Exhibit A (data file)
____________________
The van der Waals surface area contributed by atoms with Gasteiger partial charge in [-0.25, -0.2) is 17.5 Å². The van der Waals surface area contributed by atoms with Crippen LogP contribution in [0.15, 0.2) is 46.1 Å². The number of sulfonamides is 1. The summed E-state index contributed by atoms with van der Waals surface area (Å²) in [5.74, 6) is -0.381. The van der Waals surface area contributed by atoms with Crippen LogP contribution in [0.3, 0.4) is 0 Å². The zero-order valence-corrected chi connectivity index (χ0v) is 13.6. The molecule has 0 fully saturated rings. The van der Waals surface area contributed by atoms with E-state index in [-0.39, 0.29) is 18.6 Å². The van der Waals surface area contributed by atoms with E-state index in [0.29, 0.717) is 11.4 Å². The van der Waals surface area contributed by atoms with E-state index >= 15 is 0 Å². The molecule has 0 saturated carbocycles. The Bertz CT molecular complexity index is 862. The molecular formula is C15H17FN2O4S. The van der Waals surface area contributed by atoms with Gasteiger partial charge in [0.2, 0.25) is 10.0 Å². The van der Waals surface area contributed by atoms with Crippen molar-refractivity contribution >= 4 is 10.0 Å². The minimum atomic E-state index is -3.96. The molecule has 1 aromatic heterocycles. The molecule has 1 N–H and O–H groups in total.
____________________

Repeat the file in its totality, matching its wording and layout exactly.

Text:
The van der Waals surface area contributed by atoms with Gasteiger partial charge in [-0.25, -0.2) is 17.5 Å². The van der Waals surface area contributed by atoms with Crippen LogP contribution in [0.15, 0.2) is 46.1 Å². The number of sulfonamides is 1. The summed E-state index contributed by atoms with van der Waals surface area (Å²) in [5.74, 6) is -0.381. The van der Waals surface area contributed by atoms with Crippen LogP contribution in [0.3, 0.4) is 0 Å². The zero-order valence-corrected chi connectivity index (χ0v) is 13.6. The molecule has 0 fully saturated rings. The van der Waals surface area contributed by atoms with E-state index in [-0.39, 0.29) is 18.6 Å². The van der Waals surface area contributed by atoms with E-state index in [0.29, 0.717) is 11.4 Å². The van der Waals surface area contributed by atoms with E-state index >= 15 is 0 Å². The molecule has 0 saturated carbocycles. The Bertz CT molecular complexity index is 862. The molecular formula is C15H17FN2O4S. The van der Waals surface area contributed by atoms with Gasteiger partial charge in [0.2, 0.25) is 10.0 Å². The van der Waals surface area contributed by atoms with Crippen molar-refractivity contribution >= 4 is 10.0 Å². The minimum atomic E-state index is -3.96. The molecule has 1 aromatic heterocycles. The molecule has 1 N–H and O–H groups in total.